Edition 28 | January 26, 2023

Dear Friends,

We are delighted to present to you the next edition of the monthly newsletter by the Lancet Citizens' Commission on Reimagining India’s Health System. This week's newsletter covers the future trends of Indian healthcare, explores AI's advancements in healthcare, and emphasizes the enduring role of physicians. We delve into how 2024 will look in terms of universal health coverage, the strides taken in AI and its potential to improve diagnostics and streamline processes, and the central role of physicians despite technological advancements.

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This Month's Highlight

Balance AI and human intelligence for better healthcare

AI has already started making its presence felt in many areas of healthcare. The rush to extend its use to the whole spectrum of healthcare is spurred by several expectations: improved diagnostic and prognostic assessment; accurate risk prediction models for personalized healthcare and ‘precision’ public health interventions; better design and delivery of treatment protocols; relief from laborious documentation for doctors and nurses; increased efficiency of hospital management and health insurance systems; engaging interactions with patients; creation of ‘virtual medical assistants’; enhanced quality and pace of medical research; and sped up design and development of new therapeutic agents, writes K. Srinath Reddy.

Views & Opinions 

Take PMJAY to the next level

Given its funding limitations, PMJAY has not yet moved towards total health system financing in any part of the country, but its move towards paying hospitals on a package basis and not on a procedure-by-procedure basis has shown beneficial impacts, writes Nachiket Mor and Shuchin Bajaj.

Shaping India's healthcare future: Trends in 2024

The landscape of Indian healthcare is undergoing rapid advancements, with notable changes anticipated in 2024. Among these changes are groundbreaking developments in preventative care and wearable technologies, the transformative influence of IoT, ML, and AI in healthcare, an increase in Electronic Health Records (EHR), and the growing prominence of geriatric healthcare as a key specialty, among others, writes Vivek Desai.

Human resources for health

Health is one of those services which, even with all the AI/LLM developments, will perpetually need a human interface. There is, therefore, always an ongoing debate about how we meet gaps in the availability of human resources for health, writes Nachiket Mor.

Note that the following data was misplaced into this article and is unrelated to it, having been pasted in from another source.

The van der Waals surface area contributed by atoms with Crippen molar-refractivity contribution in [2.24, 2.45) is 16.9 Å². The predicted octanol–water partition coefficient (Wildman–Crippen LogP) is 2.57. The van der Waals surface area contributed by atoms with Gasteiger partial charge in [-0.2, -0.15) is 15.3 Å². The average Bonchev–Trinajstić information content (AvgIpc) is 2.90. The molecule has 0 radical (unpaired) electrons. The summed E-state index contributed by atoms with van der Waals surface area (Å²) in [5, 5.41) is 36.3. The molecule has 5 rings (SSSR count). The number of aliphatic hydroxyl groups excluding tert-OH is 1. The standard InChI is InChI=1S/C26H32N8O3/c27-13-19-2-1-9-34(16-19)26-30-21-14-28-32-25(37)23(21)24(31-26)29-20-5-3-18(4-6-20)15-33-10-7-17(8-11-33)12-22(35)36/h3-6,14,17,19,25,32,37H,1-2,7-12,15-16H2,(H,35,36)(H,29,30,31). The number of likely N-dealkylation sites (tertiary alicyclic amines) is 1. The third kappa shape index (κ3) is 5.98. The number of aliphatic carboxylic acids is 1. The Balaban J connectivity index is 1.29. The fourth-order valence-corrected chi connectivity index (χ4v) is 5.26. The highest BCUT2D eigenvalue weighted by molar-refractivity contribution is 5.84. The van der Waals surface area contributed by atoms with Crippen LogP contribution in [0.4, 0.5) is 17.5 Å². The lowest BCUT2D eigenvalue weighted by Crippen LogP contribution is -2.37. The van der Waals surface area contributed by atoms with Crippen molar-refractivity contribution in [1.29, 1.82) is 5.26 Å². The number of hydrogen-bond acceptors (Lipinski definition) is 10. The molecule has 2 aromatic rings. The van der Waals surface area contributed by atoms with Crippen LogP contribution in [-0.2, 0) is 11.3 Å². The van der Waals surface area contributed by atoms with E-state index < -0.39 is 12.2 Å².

What ails India's approach to Universal Health Coverage

From poorly maintained registers of doctors to an opaque style of functioning of regulatory bodies, a study by the Vidhi Centre for Legal Policy on Universal Health Coverage Day finds how the present system ends up posing hassles for doctors and patients alike, write Shreyashi Ray, Rituparna Padhy, Nihal Sahu and Kim D’Souza


Extending Kingdon's multiple streams policy framework through an analysis of how community health workers are driving policy changes

This study aims to develop and provide a novel account of the process through which the Accredited Social Health Activists (ASHAs), a cadre of seemingly powerless community health workers in India, are navigating a complex policy process to incrementally achieve their goals. ASHAs have been demanding better working conditions, better compensation, and regularisation as public service employees through protests and strikes and have managed to gain concessions from both the Central and various State governments. The study observed that two important aspects emerged: (a) ASHAs achieved incremental increases in their wages despite being the lowest in the health system hierarchy, and, (b) major gains were made during the 2 years of the pandemic. It examines and analyzes ASHAs’ engagement and strategies used, both overt and covert, sometimes with the government, and the role of other actors in determining these policy outcomes, write Sanjana Santosh and Sumit Kane

A critical analysis of newspaper accounts of violence against doctors in India

This paper presents a critical analysis of newspaper articles (N = 60) published in a leading vernacular newspaper about violence against doctors in India. Three overlapping key themes emerged from the analysis, namely the narrative of victimization, the changing doctor-patient relationship, and the crisis facing the ‘noble profession’ of medicine. The study highlights how the findings are not merely the dominant ways in which the rise in incidents of violence against doctors is reported and is understood in society, but how media might have shaped the popular discourse around the issue and why. The analysis reflects on what the reportage says about the state of the medical profession and its standing in society in India, write Mayuri Samant, Micheal Calnan and Sumit Kane

Featured Partner

The Swasth Alliance is a collaborative that leverages digital technologies to drive healthcare inclusion and better health outcomes. They are currently anchoring the community-led development of Health Claims Exchange: a set of common e-insurance claims exchange specifications along with a digital platform to enable this exchange. Swasth is supporting the doctors' survey as part of the Commission work.

Help us develop a roadmap to achieve universal health coverage in India by visiting our website: https://www.citizenshealth.in/

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We love hearing back from you! Please send your comments, suggestions, and contributions for these newsletters, including research highlights and published features to [email protected]

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